How to Help Kids Understand Alzheimer’s

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Trying to explain Alzheimer’s to a little one can be a difficult task. As one mom shared, her own emotions about the diagnosis of one of her parents combined with the practicalities of care and the seemingly non-stop questions from the kids felt completely overwhelming for quite some time.

An Alzheimer’s diagnosis can, and does, impact the entire family, and little kids definitely pick up on things like tension and worry, even if you think you’re masking it. While there’s no easy way to start the conversation (and this won’t be a one-time conversation), there are a few things to consider as you work through this as a family:

Facts are important.

Young children pick up on parental stress. They also know when something doesn’t feel right. If a grandparent’s behavior toward a child changes without explanation, the child is at risk of internalizing negative emotions (i.e. grandma doesn’t want to be with me anymore). In the absence of information, children will create their own storylines.

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Although the news of the diagnosis might be upsetting and/or confusing, many children feel relief when they are given accurate information. If they understand, for instance, that the behavior is a function of the disease they are less likely to engage in self-blame.

Explain Alzheimer’s to your child using kid-friendly language. Keep your explanation fact-based but simple. Be prepared to repeat this information often. Most young children need time to process and ask the same questions repeatedly to gain mastery over the information.

Encourage questions.

Try to provide as many examples of behavioral changes your child might witness as possible to help your child understand what the disease will “look like” to a child. While adults can process medical terminology, children need specific observations to make sense of the information.

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Encourage your child to ask questions about what he sees or hears. In times of stress, young children try to find clues by listening in or drawing their own conclusions. Make sure your child knows that you will answer any question, even if it’s the same question over and over. It’s better to create a culture of communication than to keep kids in the dark.

Expect emotional shifts.

Kids are likely to experience a wide range of emotions when a loved one is coping with Alzheimer’s. Watch for these feelings and address them as they occur:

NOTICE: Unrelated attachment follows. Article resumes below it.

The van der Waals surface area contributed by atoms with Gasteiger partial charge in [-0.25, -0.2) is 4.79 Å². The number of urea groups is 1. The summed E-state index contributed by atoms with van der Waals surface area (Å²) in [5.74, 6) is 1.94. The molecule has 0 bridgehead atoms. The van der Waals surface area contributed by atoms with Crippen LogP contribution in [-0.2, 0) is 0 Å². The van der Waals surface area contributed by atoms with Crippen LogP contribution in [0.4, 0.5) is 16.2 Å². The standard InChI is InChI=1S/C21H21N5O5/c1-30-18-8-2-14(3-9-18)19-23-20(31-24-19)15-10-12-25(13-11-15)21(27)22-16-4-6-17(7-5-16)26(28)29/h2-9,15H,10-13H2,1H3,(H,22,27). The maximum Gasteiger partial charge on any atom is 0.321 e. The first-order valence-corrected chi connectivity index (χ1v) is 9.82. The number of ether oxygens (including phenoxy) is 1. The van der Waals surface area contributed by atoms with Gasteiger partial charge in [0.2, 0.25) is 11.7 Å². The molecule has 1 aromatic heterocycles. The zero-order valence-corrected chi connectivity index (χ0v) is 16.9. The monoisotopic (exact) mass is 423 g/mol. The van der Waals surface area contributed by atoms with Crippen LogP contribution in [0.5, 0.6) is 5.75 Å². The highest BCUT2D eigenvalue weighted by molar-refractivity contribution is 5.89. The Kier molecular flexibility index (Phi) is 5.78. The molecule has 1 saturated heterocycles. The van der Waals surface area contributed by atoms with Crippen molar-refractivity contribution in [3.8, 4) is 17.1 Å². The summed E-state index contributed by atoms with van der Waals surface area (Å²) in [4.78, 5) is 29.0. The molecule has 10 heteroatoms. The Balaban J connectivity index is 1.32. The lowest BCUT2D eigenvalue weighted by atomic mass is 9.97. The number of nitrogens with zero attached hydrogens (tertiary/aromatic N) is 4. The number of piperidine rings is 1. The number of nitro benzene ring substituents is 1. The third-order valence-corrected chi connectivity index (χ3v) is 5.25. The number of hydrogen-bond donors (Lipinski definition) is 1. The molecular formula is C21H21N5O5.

• Anxiety
  • Fear
  • Rejection
  • Grief
  • Sadness
  • Confusion
  • Anger
  • Embarrassment
  • Loneliness

Steps to take as a family.

The best thing you can do is talk about it. Encourage your kids to verbalize their emotions about it, even if it’s hard to hear those emotions at times. Kids need to vent their feelings to make sense of what they’re experiencing.

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Create a culture of caring by involving your child in the following ways:

  • Encourage your child to make a scrapbook about her loved one.
  • Take family walks with your loved one or simply spend time engaged in calming activities together.
  • Reassure your child that showing affection (with words or hugs) still brings his loved one joy.
  • Try homemade cards and other crafts.
  • Remind your child that there will be good days and hard days. Be prepared to help your child cope with the hard days.

Above all, avoid putting your child in the caretaker role and make sure that your child continues with his normal daily activities. Routine and structure can be very calming for kids during times of family stress.

Has Alzheimer's affected your family?

 

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How to Help Kids Understand Alzheimer’s

Katie Hurley, LCSW is a Child and Adolescent Psychotherapist and writer in Los Angeles, CA. She is the author of "No More Mean Girls: The Secret to Raising Strong, Confident, and Compassionate Girls" and "The Happy Kid Handbook: How to Raise Joyful Children in a Stressful World". She earned her BA in Psychology and Women's Studies from Boston College and her MSW from the University of Pennsylvania. She divides her time between her family, her private practice and her writing. Passionate about he ... More

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